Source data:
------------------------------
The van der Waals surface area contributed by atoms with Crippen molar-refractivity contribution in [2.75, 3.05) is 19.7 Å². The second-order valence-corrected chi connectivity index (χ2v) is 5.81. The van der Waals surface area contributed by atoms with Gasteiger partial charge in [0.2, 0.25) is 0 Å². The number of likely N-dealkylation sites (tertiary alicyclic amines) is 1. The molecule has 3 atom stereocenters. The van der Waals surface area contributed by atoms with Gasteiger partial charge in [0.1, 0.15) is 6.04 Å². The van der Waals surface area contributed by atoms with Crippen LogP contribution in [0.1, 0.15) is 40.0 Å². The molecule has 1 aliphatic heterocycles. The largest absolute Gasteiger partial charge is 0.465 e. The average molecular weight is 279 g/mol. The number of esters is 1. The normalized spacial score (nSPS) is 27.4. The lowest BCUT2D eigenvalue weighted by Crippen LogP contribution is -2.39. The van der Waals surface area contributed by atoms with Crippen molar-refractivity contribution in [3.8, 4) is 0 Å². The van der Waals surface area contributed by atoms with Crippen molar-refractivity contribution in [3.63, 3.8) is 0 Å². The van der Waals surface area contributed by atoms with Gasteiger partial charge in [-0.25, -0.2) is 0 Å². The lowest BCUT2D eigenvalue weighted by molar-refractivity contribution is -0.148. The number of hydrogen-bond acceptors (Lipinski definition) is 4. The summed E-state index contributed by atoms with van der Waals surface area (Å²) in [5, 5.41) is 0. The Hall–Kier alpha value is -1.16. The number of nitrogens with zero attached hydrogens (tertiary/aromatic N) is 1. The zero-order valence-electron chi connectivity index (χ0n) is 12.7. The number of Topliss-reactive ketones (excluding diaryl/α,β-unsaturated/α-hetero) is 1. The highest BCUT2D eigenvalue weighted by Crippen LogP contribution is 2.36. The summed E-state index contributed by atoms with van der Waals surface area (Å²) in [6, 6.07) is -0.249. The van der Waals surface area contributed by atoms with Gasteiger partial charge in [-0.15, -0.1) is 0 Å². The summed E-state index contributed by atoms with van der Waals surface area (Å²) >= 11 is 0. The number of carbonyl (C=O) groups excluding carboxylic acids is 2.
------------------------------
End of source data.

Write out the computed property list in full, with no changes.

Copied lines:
The van der Waals surface area contributed by atoms with Crippen molar-refractivity contribution in [2.75, 3.05) is 19.7 Å². The second-order valence-corrected chi connectivity index (χ2v) is 5.81. The van der Waals surface area contributed by atoms with Gasteiger partial charge in [0.2, 0.25) is 0 Å². The number of likely N-dealkylation sites (tertiary alicyclic amines) is 1. The molecule has 3 atom stereocenters. The van der Waals surface area contributed by atoms with Gasteiger partial charge in [0.1, 0.15) is 6.04 Å². The van der Waals surface area contributed by atoms with Crippen LogP contribution in [0.1, 0.15) is 40.0 Å². The molecule has 1 aliphatic heterocycles. The largest absolute Gasteiger partial charge is 0.465 e. The average molecular weight is 279 g/mol. The number of esters is 1. The normalized spacial score (nSPS) is 27.4. The lowest BCUT2D eigenvalue weighted by Crippen LogP contribution is -2.39. The van der Waals surface area contributed by atoms with Crippen molar-refractivity contribution in [3.8, 4) is 0 Å². The van der Waals surface area contributed by atoms with Crippen molar-refractivity contribution in [3.63, 3.8) is 0 Å². The van der Waals surface area contributed by atoms with Gasteiger partial charge in [-0.25, -0.2) is 0 Å². The lowest BCUT2D eigenvalue weighted by molar-refractivity contribution is -0.148. The number of hydrogen-bond acceptors (Lipinski definition) is 4. The summed E-state index contributed by atoms with van der Waals surface area (Å²) in [5, 5.41) is 0. The Hall–Kier alpha value is -1.16. The number of nitrogens with zero attached hydrogens (tertiary/aromatic N) is 1. The zero-order valence-electron chi connectivity index (χ0n) is 12.7. The number of Topliss-reactive ketones (excluding diaryl/α,β-unsaturated/α-hetero) is 1. The highest BCUT2D eigenvalue weighted by Crippen LogP contribution is 2.36. The summed E-state index contributed by atoms with van der Waals surface area (Å²) in [6, 6.07) is -0.249. The van der Waals surface area contributed by atoms with Gasteiger partial charge in [-0.15, -0.1) is 0 Å². The summed E-state index contributed by atoms with van der Waals surface area (Å²) >= 11 is 0. The number of carbonyl (C=O) groups excluding carboxylic acids is 2.